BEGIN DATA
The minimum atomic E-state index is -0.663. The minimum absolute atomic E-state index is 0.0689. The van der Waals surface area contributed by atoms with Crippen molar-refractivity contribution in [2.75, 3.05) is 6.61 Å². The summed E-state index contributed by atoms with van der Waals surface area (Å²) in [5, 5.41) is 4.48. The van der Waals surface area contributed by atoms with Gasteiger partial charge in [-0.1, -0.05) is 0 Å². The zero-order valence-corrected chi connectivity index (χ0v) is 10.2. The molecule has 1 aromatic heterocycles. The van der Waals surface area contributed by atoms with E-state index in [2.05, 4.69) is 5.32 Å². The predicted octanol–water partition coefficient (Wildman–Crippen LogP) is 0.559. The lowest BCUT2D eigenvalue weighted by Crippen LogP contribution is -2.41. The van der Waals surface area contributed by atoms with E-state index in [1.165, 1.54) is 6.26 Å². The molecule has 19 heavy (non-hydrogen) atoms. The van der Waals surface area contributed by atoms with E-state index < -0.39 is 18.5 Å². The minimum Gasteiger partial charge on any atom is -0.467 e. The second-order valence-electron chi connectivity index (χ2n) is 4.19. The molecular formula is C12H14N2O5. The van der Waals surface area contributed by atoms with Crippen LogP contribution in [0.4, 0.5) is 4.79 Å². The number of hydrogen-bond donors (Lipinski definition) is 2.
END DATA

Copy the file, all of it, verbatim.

The minimum atomic E-state index is -0.663. The minimum absolute atomic E-state index is 0.0689. The van der Waals surface area contributed by atoms with Crippen molar-refractivity contribution in [2.75, 3.05) is 6.61 Å². The summed E-state index contributed by atoms with van der Waals surface area (Å²) in [5, 5.41) is 4.48. The van der Waals surface area contributed by atoms with Gasteiger partial charge in [-0.1, -0.05) is 0 Å². The zero-order valence-corrected chi connectivity index (χ0v) is 10.2. The molecule has 1 aromatic heterocycles. The van der Waals surface area contributed by atoms with E-state index in [2.05, 4.69) is 5.32 Å². The predicted octanol–water partition coefficient (Wildman–Crippen LogP) is 0.559. The lowest BCUT2D eigenvalue weighted by Crippen LogP contribution is -2.41. The van der Waals surface area contributed by atoms with E-state index in [1.165, 1.54) is 6.26 Å². The molecule has 19 heavy (non-hydrogen) atoms. The van der Waals surface area contributed by atoms with E-state index < -0.39 is 18.5 Å². The minimum Gasteiger partial charge on any atom is -0.467 e. The second-order valence-electron chi connectivity index (χ2n) is 4.19. The molecular formula is C12H14N2O5. The van der Waals surface area contributed by atoms with Crippen LogP contribution in [0.4, 0.5) is 4.79 Å². The number of hydrogen-bond donors (Lipinski definition) is 2.